Page presented a challenge. It has a trigger (naturally) with the ubiquitous pull on and pull off connections. Unlike the previous ones, however, this pull off DOT function is driven by two gates instead of just one. The program logic recognizes the case where a single gate pulls on or pulls of a trigger, but not one where more than one gate is involved.

Rather than futzing with the program logic for what appears to be a single case (we’ll see about that), instead I inserted a gate “FXOR” (for faux OR) befoer the DOT function to fix it.

(Oh, and did I forget to mention … never mind. 😉 ).

We Interrupt this program…

Near the end of Volume IX were the ILD pages for interrupt processing. Most of that was straightforward: if interrupts are enabled, and an I/O operation completes (presumably in overlap mode), an interrupt is generated.\

But while there is a section on interrupts in the CPU instructional materials, including some ILD-type diagrams, their coverage is not as thorough as a regular ILD.

There is also a special case for interrupts for unit record equipment, perhaps intended for SPOOL (simultaneous peripheral operation online) support. There is a toggle switch for turning on interrupts for overlapped I/O operations (including 1301 seek), console inquiry, console output, non-overlapped seek and disk device “attention” signals.

Unit record interrupts are special, however: the operator must select one (card reader, punch, printer or paper tape) using a rotary switch, and then push a special priority interrupt button. This generates an initial interrupt – completed I/O turns on subsequent interrupts.

This last one was tricky to test, because it is implemented using a set of three latches – the first one being a “one and only one” latch to handle the button press. (We didn’t ever actually use that on the School of Business IBM 1410).

Chains of latches, especially where the signals are not brought out to the sheet edge are almost as much “fun” to work with as triggers. 😉

Mutually exclusive logic blocks

Memory testing also brought up the first case where I could not test an ALD without disabling one or more logic blocks. In particular a couple of sheets had gates for both feature S10 (10K of memory) and S2 (20K or more of memory), and the logic design was such that they cannot coexist, so I used the application to disable generation of the logic blocks related to feature S10 on those pages. (Other pages may still have both – but in those cases coexistence seemed possible.)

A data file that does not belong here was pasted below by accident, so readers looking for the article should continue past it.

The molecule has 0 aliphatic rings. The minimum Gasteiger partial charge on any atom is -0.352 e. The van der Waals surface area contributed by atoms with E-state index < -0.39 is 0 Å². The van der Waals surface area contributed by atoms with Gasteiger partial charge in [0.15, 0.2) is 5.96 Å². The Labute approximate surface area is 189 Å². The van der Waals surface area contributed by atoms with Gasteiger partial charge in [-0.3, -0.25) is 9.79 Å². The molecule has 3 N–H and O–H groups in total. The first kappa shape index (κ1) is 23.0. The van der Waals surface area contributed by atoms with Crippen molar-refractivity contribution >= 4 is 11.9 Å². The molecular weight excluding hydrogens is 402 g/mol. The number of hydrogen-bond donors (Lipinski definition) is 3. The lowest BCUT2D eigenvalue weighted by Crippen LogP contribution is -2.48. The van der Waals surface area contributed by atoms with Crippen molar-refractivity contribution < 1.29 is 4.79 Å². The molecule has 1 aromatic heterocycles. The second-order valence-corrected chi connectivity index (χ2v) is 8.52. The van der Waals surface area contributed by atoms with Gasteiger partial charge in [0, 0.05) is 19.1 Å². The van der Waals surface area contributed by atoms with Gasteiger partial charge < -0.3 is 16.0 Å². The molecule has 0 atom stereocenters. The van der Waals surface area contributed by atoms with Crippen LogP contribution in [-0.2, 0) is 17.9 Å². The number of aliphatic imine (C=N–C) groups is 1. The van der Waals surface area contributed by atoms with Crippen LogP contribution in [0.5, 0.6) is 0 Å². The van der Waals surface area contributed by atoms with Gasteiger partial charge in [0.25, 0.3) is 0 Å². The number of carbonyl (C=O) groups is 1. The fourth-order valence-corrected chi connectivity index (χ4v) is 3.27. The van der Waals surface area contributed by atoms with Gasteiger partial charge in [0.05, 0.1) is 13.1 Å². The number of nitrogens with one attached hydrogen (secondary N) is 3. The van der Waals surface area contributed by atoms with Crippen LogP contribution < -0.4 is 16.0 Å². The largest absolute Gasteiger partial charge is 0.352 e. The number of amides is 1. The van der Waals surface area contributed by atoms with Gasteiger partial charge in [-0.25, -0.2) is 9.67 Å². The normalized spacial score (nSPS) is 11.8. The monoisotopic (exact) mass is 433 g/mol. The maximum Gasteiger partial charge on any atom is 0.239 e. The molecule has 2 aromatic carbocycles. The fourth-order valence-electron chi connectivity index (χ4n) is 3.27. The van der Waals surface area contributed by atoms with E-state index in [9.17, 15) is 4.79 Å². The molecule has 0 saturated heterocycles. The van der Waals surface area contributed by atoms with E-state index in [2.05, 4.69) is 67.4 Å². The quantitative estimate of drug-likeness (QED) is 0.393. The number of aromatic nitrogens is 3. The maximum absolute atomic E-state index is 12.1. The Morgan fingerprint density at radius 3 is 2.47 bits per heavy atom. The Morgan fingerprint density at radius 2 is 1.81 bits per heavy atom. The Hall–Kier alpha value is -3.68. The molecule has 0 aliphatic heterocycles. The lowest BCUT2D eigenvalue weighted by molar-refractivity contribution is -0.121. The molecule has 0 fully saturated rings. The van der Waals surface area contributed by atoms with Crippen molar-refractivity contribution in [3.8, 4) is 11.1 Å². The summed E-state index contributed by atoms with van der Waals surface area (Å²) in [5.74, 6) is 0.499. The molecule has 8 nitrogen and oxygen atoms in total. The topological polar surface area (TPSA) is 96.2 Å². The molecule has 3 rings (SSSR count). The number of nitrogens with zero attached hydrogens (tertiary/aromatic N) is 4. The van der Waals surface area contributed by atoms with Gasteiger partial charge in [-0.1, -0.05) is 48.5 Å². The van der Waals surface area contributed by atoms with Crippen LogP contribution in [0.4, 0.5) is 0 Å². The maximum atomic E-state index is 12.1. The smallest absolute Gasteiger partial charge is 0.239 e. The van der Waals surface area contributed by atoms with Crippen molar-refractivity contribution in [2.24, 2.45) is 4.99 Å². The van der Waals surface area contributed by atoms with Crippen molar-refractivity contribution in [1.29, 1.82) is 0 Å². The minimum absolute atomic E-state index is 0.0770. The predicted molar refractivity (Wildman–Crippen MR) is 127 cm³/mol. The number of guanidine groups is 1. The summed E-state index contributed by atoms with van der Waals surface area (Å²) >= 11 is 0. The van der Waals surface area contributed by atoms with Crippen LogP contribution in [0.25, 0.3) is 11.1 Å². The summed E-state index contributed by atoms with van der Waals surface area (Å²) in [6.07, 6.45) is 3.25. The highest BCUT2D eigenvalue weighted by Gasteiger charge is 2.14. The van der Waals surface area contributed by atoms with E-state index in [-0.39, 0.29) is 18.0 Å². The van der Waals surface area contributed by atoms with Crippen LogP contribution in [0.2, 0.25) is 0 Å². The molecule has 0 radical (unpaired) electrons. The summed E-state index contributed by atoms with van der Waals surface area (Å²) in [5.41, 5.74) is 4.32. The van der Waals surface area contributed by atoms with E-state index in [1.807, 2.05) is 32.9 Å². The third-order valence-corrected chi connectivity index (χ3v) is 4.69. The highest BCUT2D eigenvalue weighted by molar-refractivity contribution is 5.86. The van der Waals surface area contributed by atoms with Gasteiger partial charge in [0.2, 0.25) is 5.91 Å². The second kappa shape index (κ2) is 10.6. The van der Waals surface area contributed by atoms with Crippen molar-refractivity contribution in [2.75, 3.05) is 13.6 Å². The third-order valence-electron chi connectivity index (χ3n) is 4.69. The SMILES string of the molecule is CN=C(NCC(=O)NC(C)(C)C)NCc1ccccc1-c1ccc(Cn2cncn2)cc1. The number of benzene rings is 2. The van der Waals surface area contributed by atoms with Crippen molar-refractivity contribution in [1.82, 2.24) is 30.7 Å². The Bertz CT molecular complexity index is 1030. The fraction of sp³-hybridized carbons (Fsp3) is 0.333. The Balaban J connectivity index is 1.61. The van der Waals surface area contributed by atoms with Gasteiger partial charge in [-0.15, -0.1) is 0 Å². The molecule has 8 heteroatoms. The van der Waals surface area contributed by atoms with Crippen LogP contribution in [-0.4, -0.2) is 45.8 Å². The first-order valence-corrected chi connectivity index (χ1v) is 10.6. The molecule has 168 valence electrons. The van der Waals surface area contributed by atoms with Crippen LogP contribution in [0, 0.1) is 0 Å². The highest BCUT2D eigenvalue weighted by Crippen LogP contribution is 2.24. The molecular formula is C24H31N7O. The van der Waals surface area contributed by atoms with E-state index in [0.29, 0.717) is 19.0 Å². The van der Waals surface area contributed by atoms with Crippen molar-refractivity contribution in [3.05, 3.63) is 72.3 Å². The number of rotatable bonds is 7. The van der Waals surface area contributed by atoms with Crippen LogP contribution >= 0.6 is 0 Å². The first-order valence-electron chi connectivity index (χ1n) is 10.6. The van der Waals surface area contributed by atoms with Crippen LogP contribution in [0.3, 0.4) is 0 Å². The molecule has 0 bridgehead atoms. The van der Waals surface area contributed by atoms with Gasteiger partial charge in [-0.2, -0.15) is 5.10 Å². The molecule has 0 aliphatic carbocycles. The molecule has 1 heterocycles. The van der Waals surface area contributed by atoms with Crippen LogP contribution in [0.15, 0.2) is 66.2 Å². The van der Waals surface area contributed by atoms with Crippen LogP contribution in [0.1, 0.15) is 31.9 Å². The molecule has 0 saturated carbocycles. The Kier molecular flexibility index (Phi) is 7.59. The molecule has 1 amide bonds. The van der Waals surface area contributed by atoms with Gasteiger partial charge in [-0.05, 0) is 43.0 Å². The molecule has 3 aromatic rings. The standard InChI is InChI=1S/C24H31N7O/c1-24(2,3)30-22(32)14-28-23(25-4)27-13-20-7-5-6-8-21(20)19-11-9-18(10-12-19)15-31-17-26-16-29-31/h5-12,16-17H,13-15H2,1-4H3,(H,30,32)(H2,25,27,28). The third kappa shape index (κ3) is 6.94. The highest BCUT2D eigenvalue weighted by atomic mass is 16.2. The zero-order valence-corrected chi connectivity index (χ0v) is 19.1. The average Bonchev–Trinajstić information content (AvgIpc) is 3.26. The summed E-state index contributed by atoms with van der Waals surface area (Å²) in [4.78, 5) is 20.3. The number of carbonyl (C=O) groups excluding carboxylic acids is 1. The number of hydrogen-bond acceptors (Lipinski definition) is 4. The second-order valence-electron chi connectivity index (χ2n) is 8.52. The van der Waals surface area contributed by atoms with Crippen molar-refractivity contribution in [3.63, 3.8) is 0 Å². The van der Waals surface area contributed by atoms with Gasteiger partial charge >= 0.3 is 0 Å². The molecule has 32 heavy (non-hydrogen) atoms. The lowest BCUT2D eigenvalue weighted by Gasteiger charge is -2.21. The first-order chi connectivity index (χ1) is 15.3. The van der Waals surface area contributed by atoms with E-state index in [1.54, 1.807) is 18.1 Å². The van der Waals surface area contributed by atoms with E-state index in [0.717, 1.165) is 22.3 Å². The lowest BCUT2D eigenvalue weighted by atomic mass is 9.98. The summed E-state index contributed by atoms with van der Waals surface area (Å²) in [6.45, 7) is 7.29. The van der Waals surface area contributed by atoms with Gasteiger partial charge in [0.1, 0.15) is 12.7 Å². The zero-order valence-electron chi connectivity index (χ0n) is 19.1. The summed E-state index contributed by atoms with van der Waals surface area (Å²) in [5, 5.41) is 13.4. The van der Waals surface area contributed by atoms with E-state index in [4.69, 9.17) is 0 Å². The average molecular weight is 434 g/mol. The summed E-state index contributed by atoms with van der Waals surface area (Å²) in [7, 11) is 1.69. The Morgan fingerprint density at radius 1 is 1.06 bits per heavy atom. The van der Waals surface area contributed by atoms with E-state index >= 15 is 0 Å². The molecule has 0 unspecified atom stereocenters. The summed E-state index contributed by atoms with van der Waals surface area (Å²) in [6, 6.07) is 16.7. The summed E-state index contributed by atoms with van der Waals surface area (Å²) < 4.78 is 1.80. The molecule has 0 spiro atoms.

Load Sharing Matrix Switches

While I am testing or at least sort of testing most of the memory related circuits, including the sense amplifiers from a digital point of view, and the drivers for the LSMS units, I am not testing/generating/simulating the LSMS units themselves. This is mostly because each LSMS takes up four logic blocks on an ALD, and I don’t currently have a way to merge more than two logic blocks or merge two that are not vertically adjacent to each other. Finally it would just add complexity to the memory unit when I generate an FPGA to actually simulate the core. Instead I will just simulate Read/Write/Inhibit on 8 bits at a time directly from the storage / memory address register (variously referred to as STAR and MAR – the former in the documentation, the latter in the ALD signal names.

A Sense of Forcing my h-AND

Finally, the ALDs related to sense amplifiers required special treatment. For each bit of each of the possible four memory readout characters on a system with 40K, there are two sense amplifiers, one supporting 5K bits of a core plane – either the 0-4999 or 5000-5999 portions. These gates’ outputs are then connected together, but not using just load resistors. Instead, each sense amplifier card has a diode on the output such that when they are connected together driving a -Y signal level, they comprise an AND gate.